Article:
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The lack of a common system for classification of intrauterine device (IUD) position is problematic. In one study, where IUD position was determined by expert opinion alone, increased IUD removal resulted in more pregnancies, while no pregnancies occurred among those with a ‘mal-positioned’ IUD with no specific criteria used.1 In practice, physicians often see patients with IUDs located in different areas of the uterus and the position changes over time.2 After initial placement, some IUDs are found higher in the uterus while others are found lower. Aside from the multiple locations of the IUD in the uterus, unilateral or bilateral ‘embedment’ or penetration of the IUD’s arms into the myometrium is also common. Patients using IUDs often present symptoms relating to the device including pain, menstrual cramps and bleeding. The symptoms may be related to the position of the IUD in the uterus and the amount of arm embedment into the myometrium, but without a system for classification of position, it is not possible to conduct adequate clinical research on the relationship between position and symptoms.
Terminology for describing IUD location has not been standardised.1 3 4 IUD position has been studied in terms of relationship to the uterine fundus.5 6 However, in clinical practice, the distance from the uterine fundus is irrelevant. The distance from the fundus depends on the size of uterine cavity rather than migration. If the uterine cavity is large and the IUD is within the uterine cavity, the distance from the fundus has no known clinical value. In contrast, in a small nulliparous uterus, an IUD which is 2 cm from the fundus may extend into the cervix. Furthermore, symptoms do not correlate with the distance between the IUD and uterine fundus and the distance to the fundal-most portion of endometrial cavity.7 Not surprisingly, the position of the IUD changes during the menstrual cycle.2 Movement within the uterine cavity is normal, but, as an intrauterine contraceptive, the IUD should not be located below the internal cervical os, the anatomic landmark defining the start of the uterine cavity. Using distance from the fundus, the location of the IUD relative to the internal cervical os is not captured.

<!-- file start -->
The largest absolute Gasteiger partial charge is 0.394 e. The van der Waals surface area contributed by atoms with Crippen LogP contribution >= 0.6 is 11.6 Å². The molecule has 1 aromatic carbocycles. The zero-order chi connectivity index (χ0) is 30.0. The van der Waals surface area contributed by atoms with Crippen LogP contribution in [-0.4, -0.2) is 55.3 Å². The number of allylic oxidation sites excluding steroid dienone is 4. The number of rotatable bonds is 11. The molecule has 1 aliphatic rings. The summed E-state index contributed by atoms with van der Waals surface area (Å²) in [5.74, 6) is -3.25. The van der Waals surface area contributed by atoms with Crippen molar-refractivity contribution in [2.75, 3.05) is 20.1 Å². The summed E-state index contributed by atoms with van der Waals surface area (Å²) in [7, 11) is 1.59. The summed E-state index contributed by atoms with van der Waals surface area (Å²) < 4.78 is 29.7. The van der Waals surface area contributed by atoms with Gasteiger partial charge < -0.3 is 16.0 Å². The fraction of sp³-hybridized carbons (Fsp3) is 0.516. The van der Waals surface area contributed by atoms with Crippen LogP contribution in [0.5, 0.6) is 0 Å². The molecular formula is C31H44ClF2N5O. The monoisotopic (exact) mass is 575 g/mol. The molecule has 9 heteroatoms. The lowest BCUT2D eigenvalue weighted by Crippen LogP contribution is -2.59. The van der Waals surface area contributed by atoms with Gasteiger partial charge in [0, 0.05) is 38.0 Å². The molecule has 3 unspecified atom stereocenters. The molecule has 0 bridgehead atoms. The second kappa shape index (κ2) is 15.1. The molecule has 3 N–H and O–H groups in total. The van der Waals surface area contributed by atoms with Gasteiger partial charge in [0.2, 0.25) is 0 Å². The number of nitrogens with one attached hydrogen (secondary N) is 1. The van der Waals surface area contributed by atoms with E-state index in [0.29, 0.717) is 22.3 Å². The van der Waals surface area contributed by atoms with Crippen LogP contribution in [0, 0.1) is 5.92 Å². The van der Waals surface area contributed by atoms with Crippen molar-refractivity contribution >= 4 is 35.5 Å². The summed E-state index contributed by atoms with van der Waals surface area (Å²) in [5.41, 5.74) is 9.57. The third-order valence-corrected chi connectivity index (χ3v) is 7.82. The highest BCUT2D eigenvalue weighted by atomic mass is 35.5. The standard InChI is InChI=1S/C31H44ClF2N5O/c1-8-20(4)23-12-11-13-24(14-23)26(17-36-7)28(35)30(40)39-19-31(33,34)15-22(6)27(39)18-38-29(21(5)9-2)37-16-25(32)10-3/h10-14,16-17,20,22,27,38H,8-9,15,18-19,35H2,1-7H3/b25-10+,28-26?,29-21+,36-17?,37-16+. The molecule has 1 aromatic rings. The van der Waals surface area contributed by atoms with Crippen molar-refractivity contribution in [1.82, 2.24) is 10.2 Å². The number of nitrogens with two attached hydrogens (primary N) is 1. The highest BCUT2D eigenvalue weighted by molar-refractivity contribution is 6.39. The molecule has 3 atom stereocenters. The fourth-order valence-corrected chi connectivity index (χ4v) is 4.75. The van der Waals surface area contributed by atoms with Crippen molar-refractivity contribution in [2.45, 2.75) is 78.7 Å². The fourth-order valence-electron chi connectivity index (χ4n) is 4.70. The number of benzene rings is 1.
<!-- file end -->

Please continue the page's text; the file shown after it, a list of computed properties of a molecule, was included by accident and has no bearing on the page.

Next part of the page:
Similarly, extension of the arms of an IUD into the myometrium (commonly referred to as ‘embedment’) has been associated with pain and bleeding.8 Thus it is important to capture intramural extension of IUD arms in a classification of IUD position. Currently, this imaging feature is not routinely used as part of the imaging description of the position of IUDs.
We developed this classification system over the course of a randomised study of two copper IUDs. In one arm of this study, we performed transvaginal ultrasonography and hysterosalpingography before and after each insertion of 99 copper T-shaped IUDs (T380S). At 3-month intervals over the first year, we performed transvaginal ultrasonography and, if ultrasonography was not clearly normal, we also performed hysterosalpingography. During the course of the study we observed a substantial number of participants with partial expulsion and intramural extension of the arms, leading to the development of this classification system. However, as this classification system developed through discussion over the course of the study, we did not classify IUD position prospectively to allow correlation with symptoms.
Proposed IUD position classification